How Men & Women Experience Depression
My original thought for this Sharepost was to focus on the experience of male depression. Then I realized it might first make sense to illuminate some of the differences between men and women. In saying this, I may well touch a nerve in those who maintain a position that depression is depression and the fact that you're a man or a woman makes no difference. My own position is that there are some similarities and causes, but there are also differences. In this and subsequent posts I hope to demonstrate why.
One of the most obvious differences between men and women is hormones. What's interesting is that the rates of depression for men and women are similar before puberty and after menopause. During childbearing years hormonal variations in women have an influence on levels of serotonin in the brain. Estrogen levels in the female body are tied in with serotonin levels, so when estrogen levels drop, as they do before and during the menstrual cycle (sometimes referred to as the estrogen/serotonin dance) the risk of depression increases.
The medical history of depression shows that it has always been considered a disease of women. This is partly revealed by the fact we seem to know relatively little about male depression. Indeed the standard criteria for the diagnosis of depression are most likely based on clinical observations from women. Increasingly however there is evidence to show differences in the causes and expression of depression and the way it affects lives.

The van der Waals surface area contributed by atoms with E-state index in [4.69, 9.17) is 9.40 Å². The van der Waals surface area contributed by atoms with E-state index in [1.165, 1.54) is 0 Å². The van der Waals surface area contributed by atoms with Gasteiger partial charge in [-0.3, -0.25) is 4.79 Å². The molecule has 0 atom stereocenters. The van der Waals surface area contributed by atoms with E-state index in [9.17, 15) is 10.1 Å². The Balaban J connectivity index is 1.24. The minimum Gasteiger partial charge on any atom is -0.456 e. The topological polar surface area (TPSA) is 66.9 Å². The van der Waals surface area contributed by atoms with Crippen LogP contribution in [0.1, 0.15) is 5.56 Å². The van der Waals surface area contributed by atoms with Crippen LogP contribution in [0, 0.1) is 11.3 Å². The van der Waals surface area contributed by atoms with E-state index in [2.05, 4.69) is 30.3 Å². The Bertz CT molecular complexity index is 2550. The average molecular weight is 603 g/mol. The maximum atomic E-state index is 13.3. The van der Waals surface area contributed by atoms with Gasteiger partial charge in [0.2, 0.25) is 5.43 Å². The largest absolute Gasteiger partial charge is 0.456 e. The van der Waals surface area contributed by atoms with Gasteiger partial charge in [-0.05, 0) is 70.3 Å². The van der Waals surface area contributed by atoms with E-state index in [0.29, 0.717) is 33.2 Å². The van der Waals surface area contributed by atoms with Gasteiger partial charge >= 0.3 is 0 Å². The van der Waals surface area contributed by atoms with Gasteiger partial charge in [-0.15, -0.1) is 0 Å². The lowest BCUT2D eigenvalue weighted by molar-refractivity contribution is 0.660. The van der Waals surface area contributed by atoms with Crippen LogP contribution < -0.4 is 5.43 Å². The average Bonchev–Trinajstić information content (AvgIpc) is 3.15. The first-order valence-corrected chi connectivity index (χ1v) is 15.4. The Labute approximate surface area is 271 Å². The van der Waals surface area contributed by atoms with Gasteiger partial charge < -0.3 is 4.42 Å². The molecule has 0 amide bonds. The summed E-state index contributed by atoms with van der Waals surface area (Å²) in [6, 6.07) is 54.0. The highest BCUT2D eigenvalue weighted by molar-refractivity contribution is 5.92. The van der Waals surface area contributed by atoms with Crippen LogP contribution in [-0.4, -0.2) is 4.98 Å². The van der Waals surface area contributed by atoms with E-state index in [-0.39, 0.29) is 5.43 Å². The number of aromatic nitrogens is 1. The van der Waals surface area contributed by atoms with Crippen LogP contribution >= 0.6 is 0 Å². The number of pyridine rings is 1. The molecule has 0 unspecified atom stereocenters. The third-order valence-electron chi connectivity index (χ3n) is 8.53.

There's a limit to what can be written in a single Sharepost so on this occasion I'm just going to focus on some of the more obvious differences. Professor Archibald D. Hart has provided a neat summary and it's to this I'm now turning.
In general, it's fair to say that depressed men turn their emotions outwards while depressed women turn their emotions inwards. For example, the average male will explain their emotional discomfort by blaming others while the average female will blame herself. Many other expressions of male discomfort can be attributed to gender stereotypes. For example, the depressed male will exert greater efforts to stay in control, to maintain a strong male image and to see their situation as a problem that can be fixed. They become more irritable and hostile. They turn more to external distractions, won't confront their emotions and feel ashamed by them.
Female depression by comparison is characterized by trouble in keeping control but with attempts to try harder. Women are more likely to withdraw when they feel hurt. They procrastinate, ruminate, and feel guilty. Emotional needs tend to be more overt and they are more likely to turn to others for help and support. Slight failures are more likely to be viewed as a personal disaster.
Despite the fact that the stereotypical image of a ‘real man' is alive and well there is increasing awareness that the strong, silent, ever dependable, self-assured male is a myth. In a world of competition for jobs, frustrated ambitions and unrelenting stress, the price of success could well be depression.
Whether the cause of depression is due to some genetic vulnerability or the situations we find ourselves in, the sobering fact is rates of clinical depression have increased in every generation of men and women since 1915. You might, with some justification, wonder why we are only just addressing some of these issues today?
Hart. D. A. (2001) Unmasking male depression. Thomas Nelson, Inc.